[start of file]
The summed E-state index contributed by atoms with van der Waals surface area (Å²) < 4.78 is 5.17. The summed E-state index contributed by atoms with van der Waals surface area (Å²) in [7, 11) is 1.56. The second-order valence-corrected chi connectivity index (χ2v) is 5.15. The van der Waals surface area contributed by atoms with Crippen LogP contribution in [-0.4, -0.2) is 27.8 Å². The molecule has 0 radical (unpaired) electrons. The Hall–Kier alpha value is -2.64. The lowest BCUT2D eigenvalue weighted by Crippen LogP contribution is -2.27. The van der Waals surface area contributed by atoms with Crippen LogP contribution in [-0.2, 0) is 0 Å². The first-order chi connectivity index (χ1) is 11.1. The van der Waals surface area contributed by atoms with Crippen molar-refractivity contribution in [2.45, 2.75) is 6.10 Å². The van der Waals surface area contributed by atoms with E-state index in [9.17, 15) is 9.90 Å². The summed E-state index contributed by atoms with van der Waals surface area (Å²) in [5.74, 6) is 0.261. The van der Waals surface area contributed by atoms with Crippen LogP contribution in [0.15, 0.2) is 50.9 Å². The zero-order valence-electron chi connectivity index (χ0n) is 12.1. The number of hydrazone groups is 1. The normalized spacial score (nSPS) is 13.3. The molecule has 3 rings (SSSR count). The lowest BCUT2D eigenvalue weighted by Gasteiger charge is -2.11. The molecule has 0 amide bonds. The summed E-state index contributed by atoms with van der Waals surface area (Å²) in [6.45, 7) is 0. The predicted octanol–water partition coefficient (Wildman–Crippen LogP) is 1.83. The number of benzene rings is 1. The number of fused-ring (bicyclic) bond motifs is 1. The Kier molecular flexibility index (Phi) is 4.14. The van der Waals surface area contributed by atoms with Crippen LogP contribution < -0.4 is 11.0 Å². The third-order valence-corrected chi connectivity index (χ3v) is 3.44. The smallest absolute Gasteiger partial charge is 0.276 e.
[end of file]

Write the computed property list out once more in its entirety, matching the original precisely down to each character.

The summed E-state index contributed by atoms with van der Waals surface area (Å²) < 4.78 is 5.17. The summed E-state index contributed by atoms with van der Waals surface area (Å²) in [7, 11) is 1.56. The second-order valence-corrected chi connectivity index (χ2v) is 5.15. The van der Waals surface area contributed by atoms with Crippen LogP contribution in [-0.4, -0.2) is 27.8 Å². The molecule has 0 radical (unpaired) electrons. The Hall–Kier alpha value is -2.64. The lowest BCUT2D eigenvalue weighted by Crippen LogP contribution is -2.27. The van der Waals surface area contributed by atoms with Crippen LogP contribution in [-0.2, 0) is 0 Å². The first-order chi connectivity index (χ1) is 11.1. The van der Waals surface area contributed by atoms with Crippen molar-refractivity contribution in [2.45, 2.75) is 6.10 Å². The van der Waals surface area contributed by atoms with E-state index in [9.17, 15) is 9.90 Å². The summed E-state index contributed by atoms with van der Waals surface area (Å²) in [5.74, 6) is 0.261. The van der Waals surface area contributed by atoms with Crippen LogP contribution in [0.15, 0.2) is 50.9 Å². The zero-order valence-electron chi connectivity index (χ0n) is 12.1. The number of hydrazone groups is 1. The normalized spacial score (nSPS) is 13.3. The molecule has 3 rings (SSSR count). The lowest BCUT2D eigenvalue weighted by Gasteiger charge is -2.11. The molecule has 0 amide bonds. The summed E-state index contributed by atoms with van der Waals surface area (Å²) in [6.45, 7) is 0. The predicted octanol–water partition coefficient (Wildman–Crippen LogP) is 1.83. The number of benzene rings is 1. The number of fused-ring (bicyclic) bond motifs is 1. The Kier molecular flexibility index (Phi) is 4.14. The van der Waals surface area contributed by atoms with Crippen LogP contribution < -0.4 is 11.0 Å². The third-order valence-corrected chi connectivity index (χ3v) is 3.44. The smallest absolute Gasteiger partial charge is 0.276 e.